P.E.I. assault trial told boy feared poisoning at religious commune

Charlottetown Guardian/September 20, 2002

Charlottetown -- Fear that his brother had been intentionally killed using rat poison kept a young boy from turning on the woman who controlled the P.E.I. religious commune where they lived, he told court Friday.

The boy, now age 14, is one of five alleged victims of Lucille Poulin, who is on trial facing five counts of assault. The case has been underway for one week before Supreme Court Justice David Jenkins, who heard from two children Friday. The first child to testify was the eldest of the five and his cross-examination continued to its conclusion Friday.

He said his late brother was, at the time, the oldest child living at the commune, known as Four Winds near Fredericton, P.E.I. The older brother had reached the age where he was beginning to challenge Poulin during her beatings of the nine children, testified the boy.

On Dec. 21, 1999, the oldest boy died in hospital and all the Crown witnesses have told the court that from that point onwards the beatings by Poulin on the remaining eight children became more frequent, random and sometimes uncontrolled.

With the death, the next-eldest boy now found himself in the role of challenging Poulin. He recalled a time when Poulin grabbed his sister by the ears and pushed her up against the wall and "started pounding her and slapping her."

"I said 'if you do that one more time, I'll be having a talk with you and it won't be funny,' " the boy testified of his words to Poulin. "I think (Poulin) got pretty scared."

The boy never did physically stop Poulin from using a paddle for the discipline and defence lawyer Zia Chishti asked why not.

"I didn't want to push it because I knew she could do stuff," said the boy. "She loved rat poison. It worried me. There was always some around. She always talked about it. She could have fed it to us any time because she made all the meals."

The boy's sister, now age 11, also testified in court Friday. She said she saw Poulin put something in a pot of soup that didn't look like spice. She said Poulin tried to hide the bottle that day when the girl asked her what it was.

Her brother picked up the story from there.

"We all got sick," he said of the time after eating that soup. "My brother got a little better, then he got worse.

"My brother got sick and he was not getting proper medical attention, as far as I was concerned and he eventually died. That scared me."

Jenkins, at one point in the testimony Friday said he wanted to emphasize that despite the nature of the testimony, all participants should remember that Poulin is not charged with anything arising from these alleged facts concerning the death of the eldest boy.

The sister also told court she was upset about the death.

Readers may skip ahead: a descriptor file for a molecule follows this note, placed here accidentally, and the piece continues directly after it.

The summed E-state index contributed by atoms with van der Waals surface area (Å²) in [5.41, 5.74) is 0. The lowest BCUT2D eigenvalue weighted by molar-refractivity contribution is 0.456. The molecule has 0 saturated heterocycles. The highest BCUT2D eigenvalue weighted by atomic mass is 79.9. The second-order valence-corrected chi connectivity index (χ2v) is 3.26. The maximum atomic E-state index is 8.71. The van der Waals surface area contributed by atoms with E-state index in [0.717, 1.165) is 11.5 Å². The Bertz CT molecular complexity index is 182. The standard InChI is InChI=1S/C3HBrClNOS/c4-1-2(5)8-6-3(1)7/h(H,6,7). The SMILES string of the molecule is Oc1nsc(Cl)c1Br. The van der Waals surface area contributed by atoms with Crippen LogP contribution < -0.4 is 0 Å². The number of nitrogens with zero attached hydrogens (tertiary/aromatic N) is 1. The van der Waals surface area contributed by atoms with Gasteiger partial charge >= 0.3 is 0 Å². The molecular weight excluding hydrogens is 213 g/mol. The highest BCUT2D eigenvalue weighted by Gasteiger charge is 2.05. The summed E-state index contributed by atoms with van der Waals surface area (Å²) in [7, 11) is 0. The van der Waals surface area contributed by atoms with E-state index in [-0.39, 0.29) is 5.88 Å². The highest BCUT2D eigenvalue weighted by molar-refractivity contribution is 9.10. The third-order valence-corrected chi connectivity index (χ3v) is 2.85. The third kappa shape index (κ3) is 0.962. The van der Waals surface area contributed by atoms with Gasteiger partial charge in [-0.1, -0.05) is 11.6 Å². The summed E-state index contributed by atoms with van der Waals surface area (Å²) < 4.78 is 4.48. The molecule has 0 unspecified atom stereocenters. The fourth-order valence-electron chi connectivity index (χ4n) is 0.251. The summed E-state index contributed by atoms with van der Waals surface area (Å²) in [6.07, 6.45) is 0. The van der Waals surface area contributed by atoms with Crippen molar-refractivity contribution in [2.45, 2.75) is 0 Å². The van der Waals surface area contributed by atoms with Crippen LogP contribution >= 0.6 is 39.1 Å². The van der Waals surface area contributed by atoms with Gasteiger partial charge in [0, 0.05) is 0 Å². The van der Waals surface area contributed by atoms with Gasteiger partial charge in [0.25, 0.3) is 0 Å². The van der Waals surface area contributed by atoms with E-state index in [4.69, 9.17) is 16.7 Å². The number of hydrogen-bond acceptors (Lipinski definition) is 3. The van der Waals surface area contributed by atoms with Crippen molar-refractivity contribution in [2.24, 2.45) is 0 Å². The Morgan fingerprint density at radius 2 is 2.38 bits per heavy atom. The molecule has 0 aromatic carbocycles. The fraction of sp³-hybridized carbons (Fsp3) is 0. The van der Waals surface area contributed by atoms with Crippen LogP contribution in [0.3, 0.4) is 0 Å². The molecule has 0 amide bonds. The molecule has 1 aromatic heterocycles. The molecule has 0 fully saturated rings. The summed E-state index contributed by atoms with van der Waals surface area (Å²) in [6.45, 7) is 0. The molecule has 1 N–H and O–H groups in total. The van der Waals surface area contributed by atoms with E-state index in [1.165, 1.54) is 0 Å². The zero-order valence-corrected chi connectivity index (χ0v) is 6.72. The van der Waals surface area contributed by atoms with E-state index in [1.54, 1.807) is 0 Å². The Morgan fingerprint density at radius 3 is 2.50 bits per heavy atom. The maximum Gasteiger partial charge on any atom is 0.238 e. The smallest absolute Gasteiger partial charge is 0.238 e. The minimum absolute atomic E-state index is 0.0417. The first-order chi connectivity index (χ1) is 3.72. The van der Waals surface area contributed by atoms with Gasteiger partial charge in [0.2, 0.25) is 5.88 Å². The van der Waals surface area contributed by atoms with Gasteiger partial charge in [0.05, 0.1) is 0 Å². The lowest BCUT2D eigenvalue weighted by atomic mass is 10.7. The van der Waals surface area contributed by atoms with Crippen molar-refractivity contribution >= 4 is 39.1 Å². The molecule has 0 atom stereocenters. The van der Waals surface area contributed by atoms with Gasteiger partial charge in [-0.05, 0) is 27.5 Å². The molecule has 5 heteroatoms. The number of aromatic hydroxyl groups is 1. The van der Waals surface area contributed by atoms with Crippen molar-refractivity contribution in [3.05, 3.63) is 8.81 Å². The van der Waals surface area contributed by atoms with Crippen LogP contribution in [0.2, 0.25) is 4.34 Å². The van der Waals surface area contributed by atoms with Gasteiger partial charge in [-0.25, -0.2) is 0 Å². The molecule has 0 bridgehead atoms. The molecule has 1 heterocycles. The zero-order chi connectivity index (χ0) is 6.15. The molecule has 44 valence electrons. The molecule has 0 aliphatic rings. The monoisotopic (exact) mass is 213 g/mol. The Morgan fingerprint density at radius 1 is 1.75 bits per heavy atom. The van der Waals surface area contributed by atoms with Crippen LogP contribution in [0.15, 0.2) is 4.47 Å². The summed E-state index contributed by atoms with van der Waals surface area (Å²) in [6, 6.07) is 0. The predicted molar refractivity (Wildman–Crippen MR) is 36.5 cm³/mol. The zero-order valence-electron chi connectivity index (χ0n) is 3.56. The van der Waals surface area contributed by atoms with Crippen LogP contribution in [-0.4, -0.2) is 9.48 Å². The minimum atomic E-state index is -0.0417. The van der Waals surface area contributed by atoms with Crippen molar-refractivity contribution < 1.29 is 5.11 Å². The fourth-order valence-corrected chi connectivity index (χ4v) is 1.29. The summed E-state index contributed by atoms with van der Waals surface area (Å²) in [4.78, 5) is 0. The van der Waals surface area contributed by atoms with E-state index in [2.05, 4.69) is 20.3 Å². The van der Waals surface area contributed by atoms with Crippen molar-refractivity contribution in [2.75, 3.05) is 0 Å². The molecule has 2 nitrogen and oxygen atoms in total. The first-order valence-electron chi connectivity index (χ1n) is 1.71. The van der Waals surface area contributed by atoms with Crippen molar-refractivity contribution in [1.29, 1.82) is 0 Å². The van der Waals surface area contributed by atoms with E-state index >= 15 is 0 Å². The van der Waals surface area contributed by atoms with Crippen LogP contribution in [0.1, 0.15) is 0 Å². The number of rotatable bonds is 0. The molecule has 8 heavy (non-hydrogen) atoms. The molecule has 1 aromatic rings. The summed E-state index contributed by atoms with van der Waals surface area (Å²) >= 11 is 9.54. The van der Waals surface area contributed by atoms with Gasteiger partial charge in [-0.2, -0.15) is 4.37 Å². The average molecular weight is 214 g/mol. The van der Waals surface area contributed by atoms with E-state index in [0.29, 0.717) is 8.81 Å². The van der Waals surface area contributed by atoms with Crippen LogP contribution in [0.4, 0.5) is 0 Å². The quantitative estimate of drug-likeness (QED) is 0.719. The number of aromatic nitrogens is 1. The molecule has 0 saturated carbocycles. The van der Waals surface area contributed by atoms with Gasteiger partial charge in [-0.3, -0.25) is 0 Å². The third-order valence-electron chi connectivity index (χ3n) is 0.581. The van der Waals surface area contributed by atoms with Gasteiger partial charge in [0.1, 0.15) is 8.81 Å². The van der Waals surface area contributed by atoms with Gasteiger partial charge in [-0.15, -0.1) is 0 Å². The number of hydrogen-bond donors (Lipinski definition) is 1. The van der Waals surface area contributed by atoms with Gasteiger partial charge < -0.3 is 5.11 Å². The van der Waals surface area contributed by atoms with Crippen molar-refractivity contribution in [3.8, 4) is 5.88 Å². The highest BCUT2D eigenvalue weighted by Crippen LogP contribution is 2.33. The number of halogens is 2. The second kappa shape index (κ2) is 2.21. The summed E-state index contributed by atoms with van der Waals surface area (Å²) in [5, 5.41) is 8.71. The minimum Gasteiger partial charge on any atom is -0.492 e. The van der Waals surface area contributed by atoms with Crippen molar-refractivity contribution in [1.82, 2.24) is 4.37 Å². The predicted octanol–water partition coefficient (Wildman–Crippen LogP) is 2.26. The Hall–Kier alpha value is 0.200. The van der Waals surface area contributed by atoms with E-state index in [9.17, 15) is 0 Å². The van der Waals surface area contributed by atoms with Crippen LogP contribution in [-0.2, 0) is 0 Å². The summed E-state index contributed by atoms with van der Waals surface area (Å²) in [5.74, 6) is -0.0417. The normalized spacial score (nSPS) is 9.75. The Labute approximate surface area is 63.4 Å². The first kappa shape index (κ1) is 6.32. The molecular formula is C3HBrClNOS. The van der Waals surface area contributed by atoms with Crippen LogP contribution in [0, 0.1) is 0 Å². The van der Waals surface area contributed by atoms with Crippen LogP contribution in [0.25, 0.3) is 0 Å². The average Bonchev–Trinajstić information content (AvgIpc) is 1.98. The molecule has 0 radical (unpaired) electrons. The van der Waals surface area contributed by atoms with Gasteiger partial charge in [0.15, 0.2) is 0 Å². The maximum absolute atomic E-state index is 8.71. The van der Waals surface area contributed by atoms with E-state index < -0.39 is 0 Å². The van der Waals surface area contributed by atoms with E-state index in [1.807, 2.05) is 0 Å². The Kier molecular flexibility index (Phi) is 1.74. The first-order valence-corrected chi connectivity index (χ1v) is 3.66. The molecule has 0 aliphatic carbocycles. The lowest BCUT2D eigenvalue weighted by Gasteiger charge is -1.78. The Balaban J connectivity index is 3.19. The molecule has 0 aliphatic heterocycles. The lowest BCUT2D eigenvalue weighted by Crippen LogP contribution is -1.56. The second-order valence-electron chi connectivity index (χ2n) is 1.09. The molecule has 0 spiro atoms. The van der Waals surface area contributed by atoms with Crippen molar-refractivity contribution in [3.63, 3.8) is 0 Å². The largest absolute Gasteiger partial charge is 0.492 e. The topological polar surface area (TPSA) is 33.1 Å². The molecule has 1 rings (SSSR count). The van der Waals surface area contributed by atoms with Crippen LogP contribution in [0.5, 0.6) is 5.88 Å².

"(Poulin) wouldn't let him have a blood transfusion," she said, adding that it was her belief that a transfusion would have saved his life.

At this testimony, Poulin held her hand to her forehead covering her face as she sat pale and staring downward.

Poulin sits in court wearing the same clothing each court day - a navy blue dress with purple floral print and broad white lace trim, a matching bonnet, a white afghan-style shawl with a purple ribbon closure, white socks and light blue canvas deck shoes.

Her pale, elderly face hidden behind thick glasses shows little expression as she sits still with tightly drawn, pursed lips throughout the proceedings.

The boy testifying Friday appeared close to tears but remained composed when he told court he was now living with a foster family located off the Island.

He said his father "is not fit to take us right now," that his eldest brother is married but is already looking after two of his sisters so he can't live there and that other older brothers are too busy at work to care for him. His mother remains at the commune, convinced Poulin is a prophet of God, said the boy.

His sister also appeared confident and sincere in her testimony, though she showed greater impatience trying to understand the thick accent of defence lawyer Chishti.

She told the court she phoned her eldest brother living off the Island to come get her and she escaped one night last year, fleeing into the woods to meet her brother and his wife as they waited near the farm in a car.

The boy told court his challenging attitude toward Poulin resulted in his expulsion from the commune. The adults gave him money, put him alone on a bus and told him to leave. He ended his travels when he met up with elder siblings.

The trial is scheduled to resume Monday as the Crown begins the presentation of three more child witnesses.

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